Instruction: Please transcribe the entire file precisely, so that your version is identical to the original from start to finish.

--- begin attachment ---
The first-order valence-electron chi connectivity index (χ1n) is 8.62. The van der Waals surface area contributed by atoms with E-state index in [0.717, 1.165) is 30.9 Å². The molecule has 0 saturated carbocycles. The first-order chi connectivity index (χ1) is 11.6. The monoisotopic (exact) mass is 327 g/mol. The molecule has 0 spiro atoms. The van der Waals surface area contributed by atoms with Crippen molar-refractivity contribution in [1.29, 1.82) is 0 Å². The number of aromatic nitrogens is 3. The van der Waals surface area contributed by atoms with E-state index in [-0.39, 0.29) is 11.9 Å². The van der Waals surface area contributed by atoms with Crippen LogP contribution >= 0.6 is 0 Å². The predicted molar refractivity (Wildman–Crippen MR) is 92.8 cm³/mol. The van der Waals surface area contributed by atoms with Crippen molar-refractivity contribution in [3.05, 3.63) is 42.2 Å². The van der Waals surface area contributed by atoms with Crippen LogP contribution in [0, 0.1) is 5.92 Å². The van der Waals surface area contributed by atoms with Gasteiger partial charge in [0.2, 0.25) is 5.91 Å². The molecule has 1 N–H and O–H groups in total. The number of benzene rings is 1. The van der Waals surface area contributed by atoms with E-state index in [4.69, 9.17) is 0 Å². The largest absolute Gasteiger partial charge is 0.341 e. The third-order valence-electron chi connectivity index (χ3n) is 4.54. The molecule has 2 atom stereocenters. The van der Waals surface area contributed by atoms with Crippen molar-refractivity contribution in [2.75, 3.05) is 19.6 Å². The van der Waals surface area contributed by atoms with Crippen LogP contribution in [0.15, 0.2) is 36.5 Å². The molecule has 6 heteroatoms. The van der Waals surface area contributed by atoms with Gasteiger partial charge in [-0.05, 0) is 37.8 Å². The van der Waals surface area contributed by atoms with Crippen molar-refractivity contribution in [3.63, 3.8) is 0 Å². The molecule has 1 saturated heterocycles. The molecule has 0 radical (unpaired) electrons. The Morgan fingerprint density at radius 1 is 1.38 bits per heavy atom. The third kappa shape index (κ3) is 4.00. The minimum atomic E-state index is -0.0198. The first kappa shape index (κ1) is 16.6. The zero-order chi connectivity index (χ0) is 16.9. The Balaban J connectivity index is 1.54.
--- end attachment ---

The first-order valence-electron chi connectivity index (χ1n) is 8.62. The van der Waals surface area contributed by atoms with E-state index in [0.717, 1.165) is 30.9 Å². The molecule has 0 saturated carbocycles. The first-order chi connectivity index (χ1) is 11.6. The monoisotopic (exact) mass is 327 g/mol. The molecule has 0 spiro atoms. The van der Waals surface area contributed by atoms with Crippen molar-refractivity contribution in [1.29, 1.82) is 0 Å². The number of aromatic nitrogens is 3. The van der Waals surface area contributed by atoms with E-state index in [-0.39, 0.29) is 11.9 Å². The van der Waals surface area contributed by atoms with Crippen LogP contribution >= 0.6 is 0 Å². The predicted molar refractivity (Wildman–Crippen MR) is 92.8 cm³/mol. The van der Waals surface area contributed by atoms with Crippen molar-refractivity contribution in [3.05, 3.63) is 42.2 Å². The van der Waals surface area contributed by atoms with Crippen LogP contribution in [0, 0.1) is 5.92 Å². The van der Waals surface area contributed by atoms with Gasteiger partial charge in [0.2, 0.25) is 5.91 Å². The molecule has 1 N–H and O–H groups in total. The number of benzene rings is 1. The van der Waals surface area contributed by atoms with E-state index in [4.69, 9.17) is 0 Å². The largest absolute Gasteiger partial charge is 0.341 e. The third-order valence-electron chi connectivity index (χ3n) is 4.54. The molecule has 2 atom stereocenters. The van der Waals surface area contributed by atoms with Crippen molar-refractivity contribution in [2.75, 3.05) is 19.6 Å². The van der Waals surface area contributed by atoms with Crippen LogP contribution in [0.15, 0.2) is 36.5 Å². The molecule has 6 heteroatoms. The van der Waals surface area contributed by atoms with Gasteiger partial charge in [-0.05, 0) is 37.8 Å². The van der Waals surface area contributed by atoms with Crippen molar-refractivity contribution in [3.63, 3.8) is 0 Å². The molecule has 1 saturated heterocycles. The molecule has 0 radical (unpaired) electrons. The Morgan fingerprint density at radius 1 is 1.38 bits per heavy atom. The third kappa shape index (κ3) is 4.00. The minimum atomic E-state index is -0.0198. The first kappa shape index (κ1) is 16.6. The zero-order chi connectivity index (χ0) is 16.9. The Balaban J connectivity index is 1.54.